GRAND JUNCTION, Colo. (AP) – Snowmobiler Caleb Moore was in critical condition Tuesday in a Colorado hospital after a dramatic crash at the Winter X Games in Aspen, and a relative said the family wasn’t hopeful about the 25-year-old’s chances for survival.
Moore was performing a flip Thursday when he clipped the top of a jump and went over the handlebars and landed face first into the snow. The snowmobile rolled over him, but he walked off with help and went to a hospital with a concussion.
Moore later developed bleeding around his heart and was flown to a hospital in Grand Junction for surgery. The family later said that Moore also had a complication involving his brain.
“Caleb is not doing good at all.” Caleb’s grandfather Charles Moore told The Denver Post. “The prognosis is not good at all. It’s almost certain he’s not going to make it.”
A family spokeswoman reissued a statement Tuesday thanking fans, friends and family for their support and asked for continued prayers. The family declined further comment.
A separate accident on Sunday left Moore’s younger brother, Colten, with a separated pelvis.
The safety of the snowmobile events at Winter X came has fallen under scrutiny with several recent accidents and mishaps. In addition to the crashes by the Moore brothers, there also was a scary scene when a runaway sled veered into the crowd Sunday night after the rider fell off during a jump gone wrong.
In that incident, snowmobiling newcomer Jackson Strong tumbled off his machine during the best trick competition. The throttle stuck on the 450-pound sled and it swerved straight toward the crowd as fans scurried out of the way.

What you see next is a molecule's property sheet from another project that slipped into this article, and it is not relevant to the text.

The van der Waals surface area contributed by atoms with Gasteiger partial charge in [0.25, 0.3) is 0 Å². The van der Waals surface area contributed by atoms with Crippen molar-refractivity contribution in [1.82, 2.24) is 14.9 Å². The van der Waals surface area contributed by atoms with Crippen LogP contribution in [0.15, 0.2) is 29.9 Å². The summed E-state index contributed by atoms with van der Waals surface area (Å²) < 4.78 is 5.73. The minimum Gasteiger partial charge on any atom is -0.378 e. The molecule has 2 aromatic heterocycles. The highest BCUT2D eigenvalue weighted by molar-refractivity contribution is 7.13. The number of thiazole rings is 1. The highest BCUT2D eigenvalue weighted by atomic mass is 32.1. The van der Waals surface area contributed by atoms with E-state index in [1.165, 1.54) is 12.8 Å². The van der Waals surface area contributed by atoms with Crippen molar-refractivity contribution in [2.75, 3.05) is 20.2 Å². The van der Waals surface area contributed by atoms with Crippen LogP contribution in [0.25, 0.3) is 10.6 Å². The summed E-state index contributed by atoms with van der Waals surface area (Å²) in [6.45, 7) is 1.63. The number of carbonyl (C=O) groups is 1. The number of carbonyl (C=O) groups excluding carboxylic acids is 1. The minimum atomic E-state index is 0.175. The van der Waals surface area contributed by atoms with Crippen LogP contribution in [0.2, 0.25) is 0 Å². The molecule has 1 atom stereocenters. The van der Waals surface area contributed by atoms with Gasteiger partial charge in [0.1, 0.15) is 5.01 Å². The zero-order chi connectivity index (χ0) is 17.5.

A young fan was evaluated on site for a right knee injury and released to his father. It’s not clear whether the teenager was hurt jumping out of the way or was struck by the sled, which came to a rest when it got tangled up in the retaining fence.
Tucker Hibbert who won his sixth straight SnoCross title at Winter X, hopes all these unfortunate incidents doesn’t tarnish the image of snowmobiling.
“Obviously, at the X Games, you’re seeing the most extreme side of our sport,” said Hibbert, who’s from Pelican Rapids, Minn. “It’s definitely dangerous and exciting all at the same time. But it’s also a lot different than what snowmobiling in general.
“Friends and family riding around, going down the trails, having fun riding snowmobiles, is quite a bit different than hitting a 100-foot ramp and doing double backflips. Naturally, you’ll see some injuries and some pretty big crashes when you’re pushing the limits.”
The spills at Winter X weren’t just limited to snowmobiles. Rose Battersby suffered a lumbar spine fracture in a wipeout on a practice run before the skiing slopestyle competition. She was transported to Denver on Sunday and had feeling in all extremities, according to X Games officials.
Soon after her crash, Ashley Battersby, who’s not related to Rose, wiped out on the course and slid into the fencing. Battersby was down for at least 30 minutes before being carted off on a sled and taken to a local hospital with a knee injury.
There also was a bad wipeout in the snowboard big air competition, when Halldor Helgason of Iceland suffered a concussion when he over-rotated on a flip. He raised his hand to salute the crowd as he was being taken off the icy course.
Moore’s crash came just over a year after one of the most high-profile deaths in the extreme sports community.
Canadian freestyle icon Sarah Burke died Jan. 19, 2012, after sustaining irreversible brain damage in a training accident in Park City, Utah. The 29-year-old was a pioneer in the sport and a driving force behind the inclusion of slopestyle and halfpipe skiing at next year’s Winter Games in Sochi.
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